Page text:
The human element of Guadalajara

Photo by Rogelio Navarro.

On our last night in Guadalajara, one of the local journalists, Alejandra, asked me if I had liked the city.

I answered that I had. She seemed a little surprised, so I asked her why. For her the city was being stripped from its greenery, vegetation and trees.

This was a sentiment I heard often.

“The song goes ‘Guadalajara, hueles a pura tierra mojada,'” I remember someone telling me in one of my interviews, making a reference to the mariachi song “Guadalajara” written in honor of the city. The lyrics in English are, “Guadalajara, you smell of pure wet dirt.” But they are taking away our trees, I often heard, and they are replacing them with buildings.

So, I clarified. When I first arrived, I told Alejandra, I though Guadalajara looked like any other big city, especially because of the location of our hotel.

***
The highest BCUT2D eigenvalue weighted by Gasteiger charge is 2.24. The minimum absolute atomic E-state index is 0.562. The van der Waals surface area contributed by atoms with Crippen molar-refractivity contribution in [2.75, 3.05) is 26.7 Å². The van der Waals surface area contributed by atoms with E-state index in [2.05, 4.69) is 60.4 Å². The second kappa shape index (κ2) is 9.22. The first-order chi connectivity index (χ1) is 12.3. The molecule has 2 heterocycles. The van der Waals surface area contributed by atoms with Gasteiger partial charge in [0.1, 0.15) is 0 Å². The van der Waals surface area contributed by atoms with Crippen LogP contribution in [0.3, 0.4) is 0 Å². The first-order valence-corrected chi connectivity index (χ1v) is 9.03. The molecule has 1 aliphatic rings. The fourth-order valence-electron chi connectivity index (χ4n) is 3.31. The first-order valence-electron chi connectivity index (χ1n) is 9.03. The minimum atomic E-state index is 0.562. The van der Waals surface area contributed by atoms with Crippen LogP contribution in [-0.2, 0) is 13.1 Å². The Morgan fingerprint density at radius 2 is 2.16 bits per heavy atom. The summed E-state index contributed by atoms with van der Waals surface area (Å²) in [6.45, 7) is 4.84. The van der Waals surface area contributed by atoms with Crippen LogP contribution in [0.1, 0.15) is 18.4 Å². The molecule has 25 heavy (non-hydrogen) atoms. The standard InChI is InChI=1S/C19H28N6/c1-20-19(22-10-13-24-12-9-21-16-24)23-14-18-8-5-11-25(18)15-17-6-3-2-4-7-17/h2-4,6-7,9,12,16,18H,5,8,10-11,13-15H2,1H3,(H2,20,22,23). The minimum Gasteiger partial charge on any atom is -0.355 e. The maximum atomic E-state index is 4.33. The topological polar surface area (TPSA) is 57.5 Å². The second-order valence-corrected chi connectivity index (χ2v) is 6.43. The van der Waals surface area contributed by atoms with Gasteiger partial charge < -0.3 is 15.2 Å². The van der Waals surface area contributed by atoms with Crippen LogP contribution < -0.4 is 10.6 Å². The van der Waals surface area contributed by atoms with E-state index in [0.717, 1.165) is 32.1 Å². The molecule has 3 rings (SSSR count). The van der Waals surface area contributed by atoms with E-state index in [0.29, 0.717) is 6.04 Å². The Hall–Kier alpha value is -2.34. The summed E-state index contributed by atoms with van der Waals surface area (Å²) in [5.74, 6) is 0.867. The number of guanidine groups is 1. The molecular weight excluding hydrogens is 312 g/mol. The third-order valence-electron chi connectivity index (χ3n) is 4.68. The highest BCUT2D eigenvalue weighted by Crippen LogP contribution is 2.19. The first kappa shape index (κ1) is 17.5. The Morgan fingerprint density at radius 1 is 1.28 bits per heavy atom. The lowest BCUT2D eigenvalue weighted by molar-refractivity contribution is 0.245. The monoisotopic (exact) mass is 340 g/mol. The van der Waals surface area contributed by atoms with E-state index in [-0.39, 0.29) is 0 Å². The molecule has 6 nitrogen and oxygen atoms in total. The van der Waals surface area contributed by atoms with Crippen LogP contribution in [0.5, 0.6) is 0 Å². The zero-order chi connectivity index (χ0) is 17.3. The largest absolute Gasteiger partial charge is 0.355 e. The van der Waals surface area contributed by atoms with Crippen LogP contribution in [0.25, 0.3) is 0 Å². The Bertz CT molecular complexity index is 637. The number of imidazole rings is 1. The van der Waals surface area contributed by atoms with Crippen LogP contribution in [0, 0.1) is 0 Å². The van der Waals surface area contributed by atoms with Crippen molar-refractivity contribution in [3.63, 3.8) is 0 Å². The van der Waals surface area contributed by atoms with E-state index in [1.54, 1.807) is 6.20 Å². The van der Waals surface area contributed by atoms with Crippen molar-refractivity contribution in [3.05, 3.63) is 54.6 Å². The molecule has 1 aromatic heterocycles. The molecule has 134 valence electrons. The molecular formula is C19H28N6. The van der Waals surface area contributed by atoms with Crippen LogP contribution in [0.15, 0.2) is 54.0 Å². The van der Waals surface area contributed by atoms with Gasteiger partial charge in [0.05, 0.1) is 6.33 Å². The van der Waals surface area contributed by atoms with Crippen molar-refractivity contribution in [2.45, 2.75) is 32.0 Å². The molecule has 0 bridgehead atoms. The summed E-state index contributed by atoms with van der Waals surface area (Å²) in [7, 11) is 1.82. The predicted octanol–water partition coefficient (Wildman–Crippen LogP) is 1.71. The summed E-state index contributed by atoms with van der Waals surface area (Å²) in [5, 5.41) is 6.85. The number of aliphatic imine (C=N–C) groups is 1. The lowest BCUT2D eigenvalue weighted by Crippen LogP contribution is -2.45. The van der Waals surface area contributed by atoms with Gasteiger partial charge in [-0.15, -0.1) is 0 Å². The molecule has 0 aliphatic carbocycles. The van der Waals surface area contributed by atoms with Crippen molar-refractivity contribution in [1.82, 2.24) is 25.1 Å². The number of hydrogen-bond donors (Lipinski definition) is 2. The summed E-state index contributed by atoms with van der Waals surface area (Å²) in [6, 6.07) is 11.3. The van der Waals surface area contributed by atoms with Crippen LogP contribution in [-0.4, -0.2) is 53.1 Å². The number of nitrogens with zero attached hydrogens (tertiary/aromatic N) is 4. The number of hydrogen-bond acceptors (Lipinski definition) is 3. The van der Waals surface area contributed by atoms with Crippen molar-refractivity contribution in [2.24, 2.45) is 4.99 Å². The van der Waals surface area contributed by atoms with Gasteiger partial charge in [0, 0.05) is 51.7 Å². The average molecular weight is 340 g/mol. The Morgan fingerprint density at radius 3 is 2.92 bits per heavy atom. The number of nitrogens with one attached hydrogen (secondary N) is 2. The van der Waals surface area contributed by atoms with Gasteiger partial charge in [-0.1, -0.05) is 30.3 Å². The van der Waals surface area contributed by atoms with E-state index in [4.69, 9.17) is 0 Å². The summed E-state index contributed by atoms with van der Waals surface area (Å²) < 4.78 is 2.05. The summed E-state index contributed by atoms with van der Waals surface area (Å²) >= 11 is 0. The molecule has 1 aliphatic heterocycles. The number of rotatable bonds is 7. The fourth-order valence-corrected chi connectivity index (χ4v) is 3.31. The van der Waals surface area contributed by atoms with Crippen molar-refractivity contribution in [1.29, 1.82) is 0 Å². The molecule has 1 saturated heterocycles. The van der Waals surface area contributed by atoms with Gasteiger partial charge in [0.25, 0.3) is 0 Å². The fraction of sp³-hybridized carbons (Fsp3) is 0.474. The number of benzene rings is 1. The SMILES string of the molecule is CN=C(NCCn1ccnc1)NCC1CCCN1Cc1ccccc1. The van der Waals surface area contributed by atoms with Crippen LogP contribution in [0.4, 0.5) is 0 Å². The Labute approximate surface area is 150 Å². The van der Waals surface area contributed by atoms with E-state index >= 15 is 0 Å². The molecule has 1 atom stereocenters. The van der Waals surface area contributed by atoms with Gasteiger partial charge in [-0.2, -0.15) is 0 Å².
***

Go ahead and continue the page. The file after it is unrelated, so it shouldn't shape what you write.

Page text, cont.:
But it wasn’t until I started speaking to nonprofits, the neighbors of the Morelos park who were being affected by nearby development and to the factory workers of the city that I started to see more of the human element of Guadalajara.

I spoke to people who wanted to be heard and wanted to make a positive impact on their city that went beyond the construction of buildings. It was a commitment to their local community.

Alejandra went on to tell me that there were other places in Mexico, particularly the south, that had a culture of resistance.

I am very fortunate to have been able to work with Alejandra and the other local journalists that gave us -foreign journalists who don’t know much of the city- the context to understand the issues we are reporting on.

Because I was reporting on the tech sector, many of my interviews were inside buildings and mostly with men. But because the fixers told me about the community members that disagreed with the political narrative, I was able to expand my coverage and know the city beyond its physical structures.

I had the opportunity to interview women who were fighting for the preservation of their communities and for workers’ rights.

I was able to get the human element.

– Perla Arellano Fraire, Fall 2018 Adelante Reporting Fellow